US regulators want more information before they will give the go-ahead to Bayer and Johnson & Johnson’s new anticoagulant Xarelto but the decision is not seen as bad news and the German firm’s stock is on the rise this morning.

The US Food and Drug Administration has issued a complete response letter for Xarelto (rivaroxaban), an oral, once-daily drug, which was filed for the prevention of deep vein thrombosis and pulmonary embolism in patients undergoing hip or knee replacement surgery. The drug has already been approved in Europe and in March, the FDA’s Cardiovascular and Renal Advisory Committee voted 15 to 2 in favour of Xarelto despite concerns over bleeding and potential liver damage.

The FDA’s letter includes a request for more information but J&J and Bayer have pointed out that the agency has not asked for new clinical or non-clinical studies as a pre-requisite for approval. Peter DiBattiste, vice president of J&J Pharmaceutical Research Development, said that “we are confident in the positive benefit-risk profile of rivaroxaban and will promptly address the questions set forth by the FDA”.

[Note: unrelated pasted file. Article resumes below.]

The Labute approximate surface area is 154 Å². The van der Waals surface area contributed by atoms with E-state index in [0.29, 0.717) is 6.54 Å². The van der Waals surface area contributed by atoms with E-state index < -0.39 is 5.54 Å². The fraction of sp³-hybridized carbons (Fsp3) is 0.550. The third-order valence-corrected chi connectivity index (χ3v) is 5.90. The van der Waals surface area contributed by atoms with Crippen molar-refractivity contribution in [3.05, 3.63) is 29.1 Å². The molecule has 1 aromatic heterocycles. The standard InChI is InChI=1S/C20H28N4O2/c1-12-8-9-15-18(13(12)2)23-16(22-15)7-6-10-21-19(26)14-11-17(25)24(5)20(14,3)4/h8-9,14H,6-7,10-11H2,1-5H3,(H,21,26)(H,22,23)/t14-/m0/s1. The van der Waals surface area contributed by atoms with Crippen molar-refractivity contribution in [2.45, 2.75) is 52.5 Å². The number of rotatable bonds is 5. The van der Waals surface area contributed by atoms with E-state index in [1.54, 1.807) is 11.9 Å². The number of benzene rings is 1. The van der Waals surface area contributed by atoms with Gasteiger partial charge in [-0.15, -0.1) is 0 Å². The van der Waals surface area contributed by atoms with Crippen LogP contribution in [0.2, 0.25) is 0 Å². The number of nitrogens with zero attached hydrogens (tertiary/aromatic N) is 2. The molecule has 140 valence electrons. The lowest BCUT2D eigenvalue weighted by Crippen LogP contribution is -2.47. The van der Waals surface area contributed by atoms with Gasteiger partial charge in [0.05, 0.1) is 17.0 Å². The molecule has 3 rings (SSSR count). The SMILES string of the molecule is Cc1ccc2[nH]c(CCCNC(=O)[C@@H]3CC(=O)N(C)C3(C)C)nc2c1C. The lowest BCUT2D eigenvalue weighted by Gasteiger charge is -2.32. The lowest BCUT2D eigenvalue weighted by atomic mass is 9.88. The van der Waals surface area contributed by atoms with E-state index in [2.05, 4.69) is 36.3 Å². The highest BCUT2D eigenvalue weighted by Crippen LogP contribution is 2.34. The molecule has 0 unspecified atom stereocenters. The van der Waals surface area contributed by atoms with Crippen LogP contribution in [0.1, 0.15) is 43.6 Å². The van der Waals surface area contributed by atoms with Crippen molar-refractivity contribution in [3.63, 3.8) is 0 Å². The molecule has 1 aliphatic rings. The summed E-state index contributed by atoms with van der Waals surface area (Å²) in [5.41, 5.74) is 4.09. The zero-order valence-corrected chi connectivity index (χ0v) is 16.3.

Analysts share the companies’ enthusiasm and Morgan Stanley notes that the FDA’s letter is in line with expectations. The broker believes that Xarelto will be approved in the second half of 2009 and is predicting sales of around 2-3 billion euros per year.

Leerink Swann analyst Rick Wise was equally enthusiastic and issued a research note saying that “our impression is that the questions are not very onerous and the company expects to submit a response as quickly as possible”. He added that “we had anticipated a potential delay in Xarelto approval, and this complete response letter has no material impact to our current estimates". Mr Wise believes that Xarelto could be a $4 billion-a-year drug.

Investors also seem unconcerned about the FDA’s letter and Bayer’s shares at 10.33 this morning were up 3.1% to 40.04 euros.